07.07.2017 - 07.07.2017 30 °C
Day 44 July 7 2017
Igdir to Tavan / 318 km
- SG is woken, despite earplugs, by one of the many mullahs who call to prayer at the crack of dawn. Currently before 4 a.m. She asks again the question - do Muslims really get up & pray at this time? Or is it just a legacy from a previous era?
- Of course it's not the only religion that should evolve to better suit the needs & demands of the 21C. The Catholic Church & the Church of England both come to mind here.
- The other impediment to a good night's sleep is room temperature. It would seem that to economise, the hotel management control the minimum temperature obtainable in any room. So be it. But SG was also disturbed in the middle of the night by a further rise in temperature. She suspects that in order to save money, management raise the minimum temperature by a couple of degrees for a few hours during the night, assuming that guests are fast asleep and won't notice. Yes, you're right she is very precious about bedroom conditions.
- 'Open the windows' you say - but then the noise from the mosques will be even louder!
- Breakfast is a pleasant surprise. Yogurt, honey, cheese, olives, fresh fruit , eggs and bread. Enough to eat now and for lunch. Sadly no coffee. Whilst eating we are entertained by the happenings in a storks'nest built on top of a nearby mosque. Stork watching will never lose its appeal.
- We leave by 8.30 a.m. and it's already 26C.
- We are travelling first to Dogubayazit, South of Igdir. We stayed overnight here on our London to Sydney trip. It is a heavily garrisoned town, and a major access point for entry into Iran. We fill up at the same BP filling station as we did 3 years previously. Memories come flooding back.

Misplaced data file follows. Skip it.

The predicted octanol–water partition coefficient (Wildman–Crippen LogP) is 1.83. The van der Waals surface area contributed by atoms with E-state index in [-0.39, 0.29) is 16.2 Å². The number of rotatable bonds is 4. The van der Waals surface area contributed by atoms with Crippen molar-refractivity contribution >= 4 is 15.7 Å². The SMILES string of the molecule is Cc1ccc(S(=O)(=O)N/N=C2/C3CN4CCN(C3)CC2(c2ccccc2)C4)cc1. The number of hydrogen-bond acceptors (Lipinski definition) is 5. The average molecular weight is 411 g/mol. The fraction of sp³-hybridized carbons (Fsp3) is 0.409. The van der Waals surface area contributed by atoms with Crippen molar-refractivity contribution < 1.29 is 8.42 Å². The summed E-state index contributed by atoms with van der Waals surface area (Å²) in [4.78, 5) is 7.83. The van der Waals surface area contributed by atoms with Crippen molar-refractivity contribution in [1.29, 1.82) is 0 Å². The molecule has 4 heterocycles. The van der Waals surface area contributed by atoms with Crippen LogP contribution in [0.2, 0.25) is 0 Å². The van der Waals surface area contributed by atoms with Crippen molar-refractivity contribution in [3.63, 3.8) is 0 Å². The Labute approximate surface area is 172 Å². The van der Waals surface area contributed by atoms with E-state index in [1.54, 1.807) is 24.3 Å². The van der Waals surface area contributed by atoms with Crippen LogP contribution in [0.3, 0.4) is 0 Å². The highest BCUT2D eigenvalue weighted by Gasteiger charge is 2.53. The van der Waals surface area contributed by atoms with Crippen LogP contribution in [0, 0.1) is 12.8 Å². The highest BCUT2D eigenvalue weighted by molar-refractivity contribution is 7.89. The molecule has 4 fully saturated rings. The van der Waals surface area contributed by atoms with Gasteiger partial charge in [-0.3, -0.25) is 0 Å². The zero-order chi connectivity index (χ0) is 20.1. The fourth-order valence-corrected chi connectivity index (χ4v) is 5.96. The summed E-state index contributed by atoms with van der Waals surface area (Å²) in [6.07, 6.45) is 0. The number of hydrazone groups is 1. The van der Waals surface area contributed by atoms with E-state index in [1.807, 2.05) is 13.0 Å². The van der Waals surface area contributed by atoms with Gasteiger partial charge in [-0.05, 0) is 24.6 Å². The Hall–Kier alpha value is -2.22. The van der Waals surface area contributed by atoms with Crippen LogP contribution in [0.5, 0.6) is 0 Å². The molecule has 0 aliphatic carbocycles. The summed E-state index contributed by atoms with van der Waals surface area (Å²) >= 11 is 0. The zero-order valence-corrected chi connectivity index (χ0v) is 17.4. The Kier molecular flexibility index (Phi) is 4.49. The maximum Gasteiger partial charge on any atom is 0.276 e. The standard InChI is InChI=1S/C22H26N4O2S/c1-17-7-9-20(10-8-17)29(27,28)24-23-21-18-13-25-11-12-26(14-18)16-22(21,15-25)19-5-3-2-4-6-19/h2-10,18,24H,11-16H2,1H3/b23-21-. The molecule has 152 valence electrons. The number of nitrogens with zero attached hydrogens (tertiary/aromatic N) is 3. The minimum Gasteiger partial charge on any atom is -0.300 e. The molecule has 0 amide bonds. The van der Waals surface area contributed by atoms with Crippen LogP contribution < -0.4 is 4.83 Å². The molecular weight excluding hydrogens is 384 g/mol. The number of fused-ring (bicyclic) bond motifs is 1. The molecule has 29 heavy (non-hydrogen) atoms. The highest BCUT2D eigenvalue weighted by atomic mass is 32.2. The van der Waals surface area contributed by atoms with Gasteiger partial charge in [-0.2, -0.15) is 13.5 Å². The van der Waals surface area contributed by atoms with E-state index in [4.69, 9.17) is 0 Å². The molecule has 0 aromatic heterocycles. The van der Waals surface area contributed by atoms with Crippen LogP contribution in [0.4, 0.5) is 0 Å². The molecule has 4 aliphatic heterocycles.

- Mtn Ararat still rises up majestically to the East. Another sight that we will never tire of. Especially in summer, when the upper slopes still covered with snow, are such a contrast to the scorched countryside all around.
- After Dogubayazit we turn off South in the direction of Lake Van. It is finally time to bid farewell to Mt Ararat.
- We are stopped for a vehicle check by local police. They don't take long. Perhaps with an army base here, there are plenty of personnel to keep busy.
- For the next 30 km we admire the view and the empty roads. But there is good reason - just as we climb to an altitude of 2500m we come to the end of the road. For now it is impassable. Navigator checks the maps me app for alternative minor roads. There are none. Annoyingly there have been no signs, not even in Turkish, to warn of the road closure ahead. Our only option is to return to Dogubayazit and do a huge detour via Agri to reach Ercis and Lake Van. What was going to be a long hot day has just got longer.
- So unexpectedly it's hello Mt Ararat once more.
- We knew Turkey would be a tough section of our trip - the hot climate, the difficulty of finding decent restaurants in obscure places and of course language difficulties. We are scheduled to spend another 10 days in Turkey. Some will be brief overnight stays in places that we will be eager to leave. But a couple are well known tourist destinations ( Goreme & Pammukkale). Food & accommodation here should be of a reasonable quality.